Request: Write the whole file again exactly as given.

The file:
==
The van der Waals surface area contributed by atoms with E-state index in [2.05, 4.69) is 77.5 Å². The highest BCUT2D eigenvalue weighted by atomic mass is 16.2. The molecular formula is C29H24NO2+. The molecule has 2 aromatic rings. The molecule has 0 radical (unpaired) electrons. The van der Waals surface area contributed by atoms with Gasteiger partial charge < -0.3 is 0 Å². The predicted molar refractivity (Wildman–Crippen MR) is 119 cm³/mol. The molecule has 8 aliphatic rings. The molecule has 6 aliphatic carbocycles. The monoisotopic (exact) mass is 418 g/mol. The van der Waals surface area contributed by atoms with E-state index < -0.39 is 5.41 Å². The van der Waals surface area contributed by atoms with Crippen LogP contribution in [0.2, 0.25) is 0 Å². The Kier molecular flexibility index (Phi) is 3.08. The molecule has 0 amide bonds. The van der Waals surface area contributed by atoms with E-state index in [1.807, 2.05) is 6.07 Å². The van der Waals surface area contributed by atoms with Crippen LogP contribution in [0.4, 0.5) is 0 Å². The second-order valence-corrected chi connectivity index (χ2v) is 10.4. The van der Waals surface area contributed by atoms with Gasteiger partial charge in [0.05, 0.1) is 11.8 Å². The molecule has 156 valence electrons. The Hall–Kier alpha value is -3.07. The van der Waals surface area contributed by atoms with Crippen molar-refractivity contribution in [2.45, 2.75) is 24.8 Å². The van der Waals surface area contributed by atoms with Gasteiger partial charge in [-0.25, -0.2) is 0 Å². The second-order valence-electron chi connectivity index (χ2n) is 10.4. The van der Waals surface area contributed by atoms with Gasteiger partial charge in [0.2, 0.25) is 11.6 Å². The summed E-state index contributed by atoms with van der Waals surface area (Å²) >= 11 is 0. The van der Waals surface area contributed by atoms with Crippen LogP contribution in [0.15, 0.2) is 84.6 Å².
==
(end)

The van der Waals surface area contributed by atoms with E-state index in [2.05, 4.69) is 77.5 Å². The highest BCUT2D eigenvalue weighted by atomic mass is 16.2. The molecular formula is C29H24NO2+. The molecule has 2 aromatic rings. The molecule has 0 radical (unpaired) electrons. The van der Waals surface area contributed by atoms with Gasteiger partial charge < -0.3 is 0 Å². The predicted molar refractivity (Wildman–Crippen MR) is 119 cm³/mol. The molecule has 8 aliphatic rings. The molecule has 6 aliphatic carbocycles. The monoisotopic (exact) mass is 418 g/mol. The van der Waals surface area contributed by atoms with E-state index < -0.39 is 5.41 Å². The van der Waals surface area contributed by atoms with Crippen LogP contribution in [0.2, 0.25) is 0 Å². The Kier molecular flexibility index (Phi) is 3.08. The molecule has 0 amide bonds. The van der Waals surface area contributed by atoms with E-state index in [1.807, 2.05) is 6.07 Å². The van der Waals surface area contributed by atoms with Crippen LogP contribution in [0.4, 0.5) is 0 Å². The second-order valence-corrected chi connectivity index (χ2v) is 10.4. The van der Waals surface area contributed by atoms with Gasteiger partial charge in [0.05, 0.1) is 11.8 Å². The molecule has 156 valence electrons. The Hall–Kier alpha value is -3.07. The van der Waals surface area contributed by atoms with Crippen molar-refractivity contribution in [2.45, 2.75) is 24.8 Å². The van der Waals surface area contributed by atoms with Gasteiger partial charge in [-0.25, -0.2) is 0 Å². The second-order valence-electron chi connectivity index (χ2n) is 10.4. The van der Waals surface area contributed by atoms with Gasteiger partial charge in [0.2, 0.25) is 11.6 Å². The summed E-state index contributed by atoms with van der Waals surface area (Å²) >= 11 is 0. The van der Waals surface area contributed by atoms with Crippen LogP contribution in [0.15, 0.2) is 84.6 Å².